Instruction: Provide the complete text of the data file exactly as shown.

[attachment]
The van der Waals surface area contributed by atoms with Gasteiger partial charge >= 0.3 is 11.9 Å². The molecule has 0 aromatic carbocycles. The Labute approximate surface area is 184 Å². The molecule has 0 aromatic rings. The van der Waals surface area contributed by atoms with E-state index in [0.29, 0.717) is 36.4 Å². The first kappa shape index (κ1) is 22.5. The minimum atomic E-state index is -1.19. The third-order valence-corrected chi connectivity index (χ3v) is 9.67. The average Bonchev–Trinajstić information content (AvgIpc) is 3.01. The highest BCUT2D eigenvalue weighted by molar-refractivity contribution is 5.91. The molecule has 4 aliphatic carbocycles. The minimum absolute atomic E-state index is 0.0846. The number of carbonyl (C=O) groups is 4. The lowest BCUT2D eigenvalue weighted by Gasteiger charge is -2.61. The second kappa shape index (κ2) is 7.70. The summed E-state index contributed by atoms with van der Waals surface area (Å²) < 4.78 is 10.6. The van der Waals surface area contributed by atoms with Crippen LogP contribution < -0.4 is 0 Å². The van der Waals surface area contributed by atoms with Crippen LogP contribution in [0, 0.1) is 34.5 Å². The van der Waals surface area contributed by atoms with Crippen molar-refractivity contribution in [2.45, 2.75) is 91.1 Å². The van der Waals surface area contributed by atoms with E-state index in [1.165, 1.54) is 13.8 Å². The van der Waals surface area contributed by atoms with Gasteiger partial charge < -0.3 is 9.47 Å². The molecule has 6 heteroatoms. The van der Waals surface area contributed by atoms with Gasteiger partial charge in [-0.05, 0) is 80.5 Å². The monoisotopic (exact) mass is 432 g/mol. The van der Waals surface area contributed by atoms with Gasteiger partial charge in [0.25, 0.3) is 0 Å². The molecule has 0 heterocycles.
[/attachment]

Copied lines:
The van der Waals surface area contributed by atoms with Gasteiger partial charge >= 0.3 is 11.9 Å². The molecule has 0 aromatic carbocycles. The Labute approximate surface area is 184 Å². The molecule has 0 aromatic rings. The van der Waals surface area contributed by atoms with E-state index in [0.29, 0.717) is 36.4 Å². The first kappa shape index (κ1) is 22.5. The minimum atomic E-state index is -1.19. The third-order valence-corrected chi connectivity index (χ3v) is 9.67. The average Bonchev–Trinajstić information content (AvgIpc) is 3.01. The highest BCUT2D eigenvalue weighted by molar-refractivity contribution is 5.91. The molecule has 4 aliphatic carbocycles. The minimum absolute atomic E-state index is 0.0846. The number of carbonyl (C=O) groups is 4. The lowest BCUT2D eigenvalue weighted by Gasteiger charge is -2.61. The second kappa shape index (κ2) is 7.70. The summed E-state index contributed by atoms with van der Waals surface area (Å²) < 4.78 is 10.6. The van der Waals surface area contributed by atoms with Crippen LogP contribution < -0.4 is 0 Å². The van der Waals surface area contributed by atoms with Crippen LogP contribution in [0, 0.1) is 34.5 Å². The van der Waals surface area contributed by atoms with Crippen molar-refractivity contribution in [2.45, 2.75) is 91.1 Å². The van der Waals surface area contributed by atoms with E-state index in [1.165, 1.54) is 13.8 Å². The van der Waals surface area contributed by atoms with Gasteiger partial charge < -0.3 is 9.47 Å². The molecule has 6 heteroatoms. The van der Waals surface area contributed by atoms with Gasteiger partial charge in [-0.05, 0) is 80.5 Å². The monoisotopic (exact) mass is 432 g/mol. The van der Waals surface area contributed by atoms with Gasteiger partial charge in [0.25, 0.3) is 0 Å². The molecule has 0 heterocycles.